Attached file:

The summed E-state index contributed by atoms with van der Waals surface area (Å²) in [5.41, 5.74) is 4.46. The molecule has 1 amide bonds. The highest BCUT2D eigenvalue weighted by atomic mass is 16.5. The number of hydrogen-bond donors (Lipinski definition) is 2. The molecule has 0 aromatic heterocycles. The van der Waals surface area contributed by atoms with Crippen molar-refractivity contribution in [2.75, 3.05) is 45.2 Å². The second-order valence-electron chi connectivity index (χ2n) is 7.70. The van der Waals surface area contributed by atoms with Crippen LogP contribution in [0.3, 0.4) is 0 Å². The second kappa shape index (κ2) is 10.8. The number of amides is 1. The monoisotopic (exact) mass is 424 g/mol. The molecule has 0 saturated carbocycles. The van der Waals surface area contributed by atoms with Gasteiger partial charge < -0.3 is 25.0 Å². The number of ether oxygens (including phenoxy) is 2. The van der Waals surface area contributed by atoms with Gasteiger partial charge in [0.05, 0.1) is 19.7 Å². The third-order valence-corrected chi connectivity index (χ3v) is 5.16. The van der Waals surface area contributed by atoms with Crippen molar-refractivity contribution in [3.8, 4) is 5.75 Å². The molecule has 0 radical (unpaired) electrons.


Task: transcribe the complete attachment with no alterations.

The summed E-state index contributed by atoms with van der Waals surface area (Å²) in [5.41, 5.74) is 4.46. The molecule has 1 amide bonds. The highest BCUT2D eigenvalue weighted by atomic mass is 16.5. The number of hydrogen-bond donors (Lipinski definition) is 2. The molecule has 0 aromatic heterocycles. The van der Waals surface area contributed by atoms with Crippen molar-refractivity contribution in [2.75, 3.05) is 45.2 Å². The second-order valence-electron chi connectivity index (χ2n) is 7.70. The van der Waals surface area contributed by atoms with Crippen LogP contribution in [0.3, 0.4) is 0 Å². The second kappa shape index (κ2) is 10.8. The number of amides is 1. The monoisotopic (exact) mass is 424 g/mol. The molecule has 0 saturated carbocycles. The van der Waals surface area contributed by atoms with Gasteiger partial charge < -0.3 is 25.0 Å². The number of ether oxygens (including phenoxy) is 2. The van der Waals surface area contributed by atoms with Gasteiger partial charge in [0.05, 0.1) is 19.7 Å². The third-order valence-corrected chi connectivity index (χ3v) is 5.16. The van der Waals surface area contributed by atoms with Crippen molar-refractivity contribution in [3.8, 4) is 5.75 Å². The molecule has 0 radical (unpaired) electrons.